If you’re a manager you’ve probably had to deal with one: that subordinate who brings ego, tantrums, gossip and personal issues to work – turning the office into hell. Lerato Mogoatlhe profiles four common types.
1. The emotional manipulator
No-one’s life is perfect but this employee’s seems to be in a permanent state of disarray. If it’s not a never-ending domestic saga, then it’s a chronic psychological disorder. You’re constantly hearing how this subordinate is seeing a team of medical and mental health experts and how their problems are technically under control.
Worst case scenario:
Auditor Tiisetso Seabela* became an instant life coach when one of her trainees told her about her bipolar disorder. When she was moody and forgetful, Tiisetso would give her time out and leave post-it reminders at her work station. Yet, she recalls, “Her problems kept mounting. She’d take the whole day off after seeing her psychologist because she found the sessions draining. She could not be put under pressure lest she have another dramatic nervous breakdown.” It finally ended with her resignation, but not after months of upheaval and many work hours lost. “I felt so manipulated especially after I found out she had exaggerated her disorder. Despite me being supportive and endlessly patient, it made no difference as she was consistently underperforming.”
Clinical psychologist Joanna Kleovoulou says:
Emotional manipulators are good at making you feel guilty for your choices. They seldom express their needs or desires openly as they have a tendency to get what they want through manipulation. They also tend to be victims of their circumstances and thrive on drama in their lives or come across as supportive and nurturing, but with ulterior motives. An effective way to deal with a manipulator is to hold them accountable for what they say by keep track of emails and log discussions, as well as letting them know that you have confidence in their ability to get to solutions on their own, instead of jumping in and fixing the mess that they have created in the first place.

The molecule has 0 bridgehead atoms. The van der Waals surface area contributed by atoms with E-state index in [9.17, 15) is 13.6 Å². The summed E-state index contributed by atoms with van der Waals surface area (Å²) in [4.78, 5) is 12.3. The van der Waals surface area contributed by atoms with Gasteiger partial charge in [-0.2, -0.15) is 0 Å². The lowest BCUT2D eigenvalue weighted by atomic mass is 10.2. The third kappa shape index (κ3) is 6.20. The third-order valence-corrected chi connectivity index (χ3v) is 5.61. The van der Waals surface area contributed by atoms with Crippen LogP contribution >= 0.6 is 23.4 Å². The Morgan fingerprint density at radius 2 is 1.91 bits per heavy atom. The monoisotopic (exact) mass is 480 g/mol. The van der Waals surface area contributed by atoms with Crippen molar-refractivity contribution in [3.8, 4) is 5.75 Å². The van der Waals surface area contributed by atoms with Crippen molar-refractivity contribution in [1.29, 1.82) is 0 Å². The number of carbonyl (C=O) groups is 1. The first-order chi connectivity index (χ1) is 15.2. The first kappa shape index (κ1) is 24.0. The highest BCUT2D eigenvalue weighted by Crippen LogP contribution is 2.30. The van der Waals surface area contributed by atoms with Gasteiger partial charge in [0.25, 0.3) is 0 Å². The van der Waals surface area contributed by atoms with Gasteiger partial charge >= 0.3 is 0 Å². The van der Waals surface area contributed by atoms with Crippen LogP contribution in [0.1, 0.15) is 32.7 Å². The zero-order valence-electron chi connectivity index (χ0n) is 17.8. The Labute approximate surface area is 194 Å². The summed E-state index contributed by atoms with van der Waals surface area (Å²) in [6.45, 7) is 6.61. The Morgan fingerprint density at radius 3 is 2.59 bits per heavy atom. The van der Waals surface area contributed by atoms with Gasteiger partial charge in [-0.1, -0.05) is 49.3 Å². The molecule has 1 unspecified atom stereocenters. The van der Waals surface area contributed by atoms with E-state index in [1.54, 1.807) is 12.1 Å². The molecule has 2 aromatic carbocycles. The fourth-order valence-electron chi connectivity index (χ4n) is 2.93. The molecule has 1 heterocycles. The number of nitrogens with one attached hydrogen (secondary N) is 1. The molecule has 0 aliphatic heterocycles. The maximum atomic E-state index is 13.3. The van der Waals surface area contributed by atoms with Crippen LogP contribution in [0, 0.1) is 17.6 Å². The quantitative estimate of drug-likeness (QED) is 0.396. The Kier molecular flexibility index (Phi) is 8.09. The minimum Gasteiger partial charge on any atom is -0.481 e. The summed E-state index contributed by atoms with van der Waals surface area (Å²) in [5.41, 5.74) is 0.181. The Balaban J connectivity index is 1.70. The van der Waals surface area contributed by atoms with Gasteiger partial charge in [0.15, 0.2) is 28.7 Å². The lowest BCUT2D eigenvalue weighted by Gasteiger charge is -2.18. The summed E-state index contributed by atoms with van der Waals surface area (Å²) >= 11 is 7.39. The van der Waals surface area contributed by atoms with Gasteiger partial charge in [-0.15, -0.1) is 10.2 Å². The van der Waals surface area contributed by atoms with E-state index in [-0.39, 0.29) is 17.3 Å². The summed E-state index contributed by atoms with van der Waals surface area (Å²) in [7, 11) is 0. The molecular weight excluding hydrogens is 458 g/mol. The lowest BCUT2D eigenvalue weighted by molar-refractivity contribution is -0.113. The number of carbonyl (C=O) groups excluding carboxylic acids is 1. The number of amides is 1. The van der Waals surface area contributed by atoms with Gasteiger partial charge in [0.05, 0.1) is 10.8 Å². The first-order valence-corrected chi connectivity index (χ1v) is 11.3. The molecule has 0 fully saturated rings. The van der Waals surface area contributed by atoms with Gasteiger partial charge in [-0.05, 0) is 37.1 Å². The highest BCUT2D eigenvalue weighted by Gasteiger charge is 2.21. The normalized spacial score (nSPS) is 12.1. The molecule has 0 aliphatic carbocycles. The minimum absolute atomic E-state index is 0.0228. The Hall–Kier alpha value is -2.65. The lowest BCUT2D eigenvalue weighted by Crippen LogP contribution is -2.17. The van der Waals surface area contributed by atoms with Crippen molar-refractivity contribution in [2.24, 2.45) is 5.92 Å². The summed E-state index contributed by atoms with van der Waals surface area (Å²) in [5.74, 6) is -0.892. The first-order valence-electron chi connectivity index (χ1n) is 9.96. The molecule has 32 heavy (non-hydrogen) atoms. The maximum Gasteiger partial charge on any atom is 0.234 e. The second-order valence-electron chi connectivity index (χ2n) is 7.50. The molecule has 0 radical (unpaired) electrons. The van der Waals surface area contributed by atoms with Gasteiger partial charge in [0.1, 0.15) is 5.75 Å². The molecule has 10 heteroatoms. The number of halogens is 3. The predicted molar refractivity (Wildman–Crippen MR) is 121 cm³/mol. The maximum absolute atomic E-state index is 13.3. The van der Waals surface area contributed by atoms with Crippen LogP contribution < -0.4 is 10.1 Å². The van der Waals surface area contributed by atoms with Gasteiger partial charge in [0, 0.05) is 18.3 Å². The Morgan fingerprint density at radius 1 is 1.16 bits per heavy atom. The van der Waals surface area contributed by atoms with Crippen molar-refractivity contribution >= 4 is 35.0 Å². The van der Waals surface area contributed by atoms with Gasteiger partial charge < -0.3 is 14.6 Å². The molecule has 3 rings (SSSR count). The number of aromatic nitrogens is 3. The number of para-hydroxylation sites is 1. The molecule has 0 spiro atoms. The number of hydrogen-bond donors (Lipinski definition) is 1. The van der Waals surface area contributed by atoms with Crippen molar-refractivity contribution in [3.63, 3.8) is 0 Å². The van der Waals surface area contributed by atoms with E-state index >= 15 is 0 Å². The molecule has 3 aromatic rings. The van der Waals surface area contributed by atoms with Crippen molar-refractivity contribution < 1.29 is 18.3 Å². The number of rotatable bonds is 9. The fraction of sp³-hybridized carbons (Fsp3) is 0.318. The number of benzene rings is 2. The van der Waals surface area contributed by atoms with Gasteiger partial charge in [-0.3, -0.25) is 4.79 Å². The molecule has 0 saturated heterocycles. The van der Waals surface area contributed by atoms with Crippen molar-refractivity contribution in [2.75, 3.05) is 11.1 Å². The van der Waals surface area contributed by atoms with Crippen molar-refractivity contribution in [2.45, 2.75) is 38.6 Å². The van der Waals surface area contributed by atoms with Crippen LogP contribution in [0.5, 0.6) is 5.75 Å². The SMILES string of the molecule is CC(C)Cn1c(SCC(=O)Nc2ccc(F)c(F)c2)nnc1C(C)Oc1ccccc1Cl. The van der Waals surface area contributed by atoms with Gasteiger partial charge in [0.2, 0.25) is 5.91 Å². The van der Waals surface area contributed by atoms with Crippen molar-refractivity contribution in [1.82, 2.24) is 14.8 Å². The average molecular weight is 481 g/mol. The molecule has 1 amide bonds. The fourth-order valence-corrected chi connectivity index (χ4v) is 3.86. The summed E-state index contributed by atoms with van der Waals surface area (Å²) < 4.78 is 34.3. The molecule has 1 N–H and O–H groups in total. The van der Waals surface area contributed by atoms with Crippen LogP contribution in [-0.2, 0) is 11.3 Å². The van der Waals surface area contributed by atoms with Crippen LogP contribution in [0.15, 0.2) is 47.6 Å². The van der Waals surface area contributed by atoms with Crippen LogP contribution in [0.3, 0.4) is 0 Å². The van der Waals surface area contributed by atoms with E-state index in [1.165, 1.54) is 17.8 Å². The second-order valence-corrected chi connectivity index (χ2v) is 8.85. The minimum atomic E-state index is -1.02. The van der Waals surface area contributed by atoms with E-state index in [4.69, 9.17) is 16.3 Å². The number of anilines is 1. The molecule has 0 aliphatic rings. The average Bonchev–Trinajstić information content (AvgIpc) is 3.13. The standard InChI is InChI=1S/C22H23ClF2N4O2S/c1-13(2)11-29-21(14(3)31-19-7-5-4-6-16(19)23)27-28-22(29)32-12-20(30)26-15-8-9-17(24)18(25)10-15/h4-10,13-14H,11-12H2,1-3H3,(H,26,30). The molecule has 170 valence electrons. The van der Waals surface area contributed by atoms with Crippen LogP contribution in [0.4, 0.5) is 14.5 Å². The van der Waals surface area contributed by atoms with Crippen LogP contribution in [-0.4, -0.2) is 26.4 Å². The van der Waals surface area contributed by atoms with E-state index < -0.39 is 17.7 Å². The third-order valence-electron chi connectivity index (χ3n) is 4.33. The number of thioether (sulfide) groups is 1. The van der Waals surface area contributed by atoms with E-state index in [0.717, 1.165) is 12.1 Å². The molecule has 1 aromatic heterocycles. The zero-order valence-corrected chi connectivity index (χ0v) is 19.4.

2. The Bully
Tempestuous with a fatal attraction to confrontation, the bully knows that most people dislike conflict so he or she throws temper tantrums to get their way. The bully also consistently treats people in an unreasonable, disrespectful or emotionally abusive manner.
Worst case scenario:
Bullying relates to gender, race, age, religion, disabilities, marital status, ethnic origin and sexual orientation. Lesedi Ranaka* had two strikes against her when she became a manager at a government department. She was young and female. The would-be troublesome subordinate was older and had been at the department for so long he, “believed he ran the show and that that no-one could tell him anything.”
He openly declared that he would not be dictated to by a woman, refused to account for his expense claims, hardly showed up at meetings and barely delivered diligent reports.
Ranaka was adamant that she was not going to be bullied into letting this employee have his way. He retaliated by storming into her office, threatening to beat her up and basically held her hostage by his violent threats. Police who guard the premises had to be called in. She chose not to press charges and later discovered that he had previously threatened another female manager he worked under.
Clinical Psychologist Kleovoulous says: